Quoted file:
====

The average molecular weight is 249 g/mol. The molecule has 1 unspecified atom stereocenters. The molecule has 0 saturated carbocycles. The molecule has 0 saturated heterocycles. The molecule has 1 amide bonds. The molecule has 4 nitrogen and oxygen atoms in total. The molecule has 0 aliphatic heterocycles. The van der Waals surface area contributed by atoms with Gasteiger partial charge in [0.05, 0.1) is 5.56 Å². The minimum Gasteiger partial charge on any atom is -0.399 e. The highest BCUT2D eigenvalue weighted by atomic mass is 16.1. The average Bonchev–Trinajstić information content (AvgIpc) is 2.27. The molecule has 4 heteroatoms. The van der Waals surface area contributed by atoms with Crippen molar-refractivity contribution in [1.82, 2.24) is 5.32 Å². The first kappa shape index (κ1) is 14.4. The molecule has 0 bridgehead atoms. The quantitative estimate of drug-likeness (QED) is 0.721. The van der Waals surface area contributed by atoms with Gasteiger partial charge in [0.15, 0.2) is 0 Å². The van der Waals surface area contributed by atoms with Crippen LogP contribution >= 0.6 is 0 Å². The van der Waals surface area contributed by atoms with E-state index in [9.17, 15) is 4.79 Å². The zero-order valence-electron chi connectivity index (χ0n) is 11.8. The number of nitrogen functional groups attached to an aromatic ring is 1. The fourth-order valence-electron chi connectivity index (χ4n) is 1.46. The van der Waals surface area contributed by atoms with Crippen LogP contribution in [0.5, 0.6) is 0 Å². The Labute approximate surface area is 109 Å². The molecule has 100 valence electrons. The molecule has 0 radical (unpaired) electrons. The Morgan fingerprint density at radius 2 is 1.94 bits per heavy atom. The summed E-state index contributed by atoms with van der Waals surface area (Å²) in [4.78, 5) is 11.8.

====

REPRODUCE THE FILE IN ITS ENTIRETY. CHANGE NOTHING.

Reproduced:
The average molecular weight is 249 g/mol. The molecule has 1 unspecified atom stereocenters. The molecule has 0 saturated carbocycles. The molecule has 0 saturated heterocycles. The molecule has 1 amide bonds. The molecule has 4 nitrogen and oxygen atoms in total. The molecule has 0 aliphatic heterocycles. The van der Waals surface area contributed by atoms with Gasteiger partial charge in [0.05, 0.1) is 5.56 Å². The minimum Gasteiger partial charge on any atom is -0.399 e. The highest BCUT2D eigenvalue weighted by atomic mass is 16.1. The average Bonchev–Trinajstić information content (AvgIpc) is 2.27. The molecule has 4 heteroatoms. The van der Waals surface area contributed by atoms with Crippen molar-refractivity contribution in [1.82, 2.24) is 5.32 Å². The first kappa shape index (κ1) is 14.4. The molecule has 0 bridgehead atoms. The quantitative estimate of drug-likeness (QED) is 0.721. The van der Waals surface area contributed by atoms with Gasteiger partial charge in [0.15, 0.2) is 0 Å². The van der Waals surface area contributed by atoms with Crippen LogP contribution >= 0.6 is 0 Å². The van der Waals surface area contributed by atoms with E-state index in [9.17, 15) is 4.79 Å². The zero-order valence-electron chi connectivity index (χ0n) is 11.8. The number of nitrogen functional groups attached to an aromatic ring is 1. The fourth-order valence-electron chi connectivity index (χ4n) is 1.46. The van der Waals surface area contributed by atoms with Crippen LogP contribution in [0.5, 0.6) is 0 Å². The Labute approximate surface area is 109 Å². The molecule has 100 valence electrons. The molecule has 0 radical (unpaired) electrons. The Morgan fingerprint density at radius 2 is 1.94 bits per heavy atom. The summed E-state index contributed by atoms with van der Waals surface area (Å²) in [4.78, 5) is 11.8.